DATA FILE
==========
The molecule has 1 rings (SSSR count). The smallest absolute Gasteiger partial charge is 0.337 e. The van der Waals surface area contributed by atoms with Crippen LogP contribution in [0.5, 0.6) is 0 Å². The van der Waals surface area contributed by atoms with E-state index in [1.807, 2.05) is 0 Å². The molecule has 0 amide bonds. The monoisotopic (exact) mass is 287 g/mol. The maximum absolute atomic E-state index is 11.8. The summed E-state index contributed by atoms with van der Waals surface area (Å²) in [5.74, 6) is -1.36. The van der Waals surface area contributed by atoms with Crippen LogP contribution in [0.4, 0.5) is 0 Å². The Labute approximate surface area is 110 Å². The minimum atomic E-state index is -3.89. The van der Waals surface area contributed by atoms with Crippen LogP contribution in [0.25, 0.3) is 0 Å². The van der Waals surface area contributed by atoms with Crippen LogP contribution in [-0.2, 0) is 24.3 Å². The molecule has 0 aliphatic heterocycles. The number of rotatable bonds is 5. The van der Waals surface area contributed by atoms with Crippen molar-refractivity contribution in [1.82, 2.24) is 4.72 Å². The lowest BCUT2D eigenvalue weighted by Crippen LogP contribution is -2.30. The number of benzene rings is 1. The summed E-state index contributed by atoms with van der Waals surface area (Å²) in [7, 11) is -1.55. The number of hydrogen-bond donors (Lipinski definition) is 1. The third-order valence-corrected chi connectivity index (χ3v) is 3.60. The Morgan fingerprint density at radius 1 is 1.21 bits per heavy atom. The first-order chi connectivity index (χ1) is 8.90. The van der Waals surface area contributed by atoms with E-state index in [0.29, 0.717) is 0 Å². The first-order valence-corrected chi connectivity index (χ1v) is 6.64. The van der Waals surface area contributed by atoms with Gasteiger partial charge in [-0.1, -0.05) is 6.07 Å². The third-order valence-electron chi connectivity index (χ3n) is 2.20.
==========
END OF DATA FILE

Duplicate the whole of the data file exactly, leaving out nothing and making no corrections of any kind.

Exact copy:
The molecule has 1 rings (SSSR count). The smallest absolute Gasteiger partial charge is 0.337 e. The van der Waals surface area contributed by atoms with Crippen LogP contribution in [0.5, 0.6) is 0 Å². The van der Waals surface area contributed by atoms with E-state index in [1.807, 2.05) is 0 Å². The molecule has 0 amide bonds. The monoisotopic (exact) mass is 287 g/mol. The maximum absolute atomic E-state index is 11.8. The summed E-state index contributed by atoms with van der Waals surface area (Å²) in [5.74, 6) is -1.36. The van der Waals surface area contributed by atoms with Crippen LogP contribution in [0.4, 0.5) is 0 Å². The Labute approximate surface area is 110 Å². The minimum atomic E-state index is -3.89. The van der Waals surface area contributed by atoms with Crippen LogP contribution in [0.25, 0.3) is 0 Å². The van der Waals surface area contributed by atoms with Crippen LogP contribution in [-0.2, 0) is 24.3 Å². The molecule has 0 aliphatic heterocycles. The number of rotatable bonds is 5. The van der Waals surface area contributed by atoms with Crippen molar-refractivity contribution in [1.82, 2.24) is 4.72 Å². The lowest BCUT2D eigenvalue weighted by Crippen LogP contribution is -2.30. The number of benzene rings is 1. The summed E-state index contributed by atoms with van der Waals surface area (Å²) in [7, 11) is -1.55. The number of hydrogen-bond donors (Lipinski definition) is 1. The third-order valence-corrected chi connectivity index (χ3v) is 3.60. The Morgan fingerprint density at radius 1 is 1.21 bits per heavy atom. The first-order chi connectivity index (χ1) is 8.90. The van der Waals surface area contributed by atoms with E-state index in [0.29, 0.717) is 0 Å². The first-order valence-corrected chi connectivity index (χ1v) is 6.64. The van der Waals surface area contributed by atoms with Gasteiger partial charge in [-0.1, -0.05) is 6.07 Å². The third-order valence-electron chi connectivity index (χ3n) is 2.20.